Fires in Cedar Rapids’ 2008 Flood Zone a Persistent Problem

By Dave Franzman, KCRG-TV9

CEDAR RAPIDS, Iowa — Cedar Rapids firefighters spent hours battling a blaze at a vacant home late Saturday night. And fires breaking out in unoccupied homes in the 2008 flood zones is a problem that just won’t quit

The fire at 1202 M Street S.W. was actually the second one at this particular property. It also caught fire in December of 2012. The home has remained unoccupied and unrepaired since the flood nearly six years ago.

Greg Buelow said the fire was so intense it damaged several neighboring homes. And it’s the 43rd first at vacant property in the flood zones since the flood of 2008.

While firefighters continue to track the number of vacant home fires in the flood zone finding out how many vacant and unrepaired homes remain is a more complicated question.

Francis Becker said the fire was so hot it melted the siding on his home across the street. The state of the vacant home that caught fire once before was on the minds of neighbors.

“The neighbors across the street look out their front door every morning and see that house. I tell you it’s just one of those things,” Becker said.

Firefighters say some flood-damaged, abandoned homes that caught fire over the years were possibly the target of vandals or arsonists. Others may have housed squatters who set the fires accidentally.

Kevin Ciabatti, director of Cedar Rapids Building Services, said the city has demolished 1,250 properties after a series of buyouts of flood-damaged property. Another 22 remain in the process of coming down. Ciabatti said there’s a variety of reasons why some homes remain in disrepair but not demolished.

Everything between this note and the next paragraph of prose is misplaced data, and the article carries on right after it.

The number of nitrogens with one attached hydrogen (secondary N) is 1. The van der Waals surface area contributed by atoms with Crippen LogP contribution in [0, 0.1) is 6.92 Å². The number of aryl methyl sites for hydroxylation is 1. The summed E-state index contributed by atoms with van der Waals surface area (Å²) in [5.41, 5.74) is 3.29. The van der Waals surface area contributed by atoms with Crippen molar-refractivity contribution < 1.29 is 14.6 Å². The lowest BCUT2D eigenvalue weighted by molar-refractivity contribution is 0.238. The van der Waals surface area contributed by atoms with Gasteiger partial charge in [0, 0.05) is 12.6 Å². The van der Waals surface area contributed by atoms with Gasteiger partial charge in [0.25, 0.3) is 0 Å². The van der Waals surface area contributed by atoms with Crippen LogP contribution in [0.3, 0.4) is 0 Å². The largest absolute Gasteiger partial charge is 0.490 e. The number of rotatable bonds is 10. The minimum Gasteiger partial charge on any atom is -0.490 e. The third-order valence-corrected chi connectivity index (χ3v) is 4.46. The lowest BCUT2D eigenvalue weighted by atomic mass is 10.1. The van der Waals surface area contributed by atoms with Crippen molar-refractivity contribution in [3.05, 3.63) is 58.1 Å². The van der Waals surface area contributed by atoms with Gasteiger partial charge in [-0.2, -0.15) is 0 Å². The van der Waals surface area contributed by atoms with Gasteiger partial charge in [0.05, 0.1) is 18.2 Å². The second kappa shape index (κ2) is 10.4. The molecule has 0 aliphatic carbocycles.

“Some owners have difficulty with title and some of their holdings. The other thing is some owners didn’t qualify for various reasons. Some others wanted to rehab and since failed at that process and now it’s too late to go back into the buyout, ”Ciabatti said.

Ciabatti said 210 properties are in some stage of nuisance proceedings with the city. Last month, at least 97 were in some stage of court hearings. But that’s a citywide figure. Ciabatti said there’s no way to separate out the vacant and unrepaired homes in the flood zone yet. The city is starting to compile a Vacant Building Registry which might provide some of those answers. But that registry is not finished yet.

Linda Seger, a member of the Northwest Neighborhood Association, estimates there are 35-40 flood-damaged vacant homes in the Time Check neighborhood of northwest Cedar Rapids. Seger said the neighborhood group is interested in seeing the city tackle more vacant homes because it’s hurting the value of owners who have recovered since the flood.

“The value of their homes is not what it could be and it’s also a nuisance and an eyesore in the neighborhood,” Seger said.

Ciabatti added that each case takes time so there’s no quick solution to the backlog of vacant, unrepaired nuisance properties.

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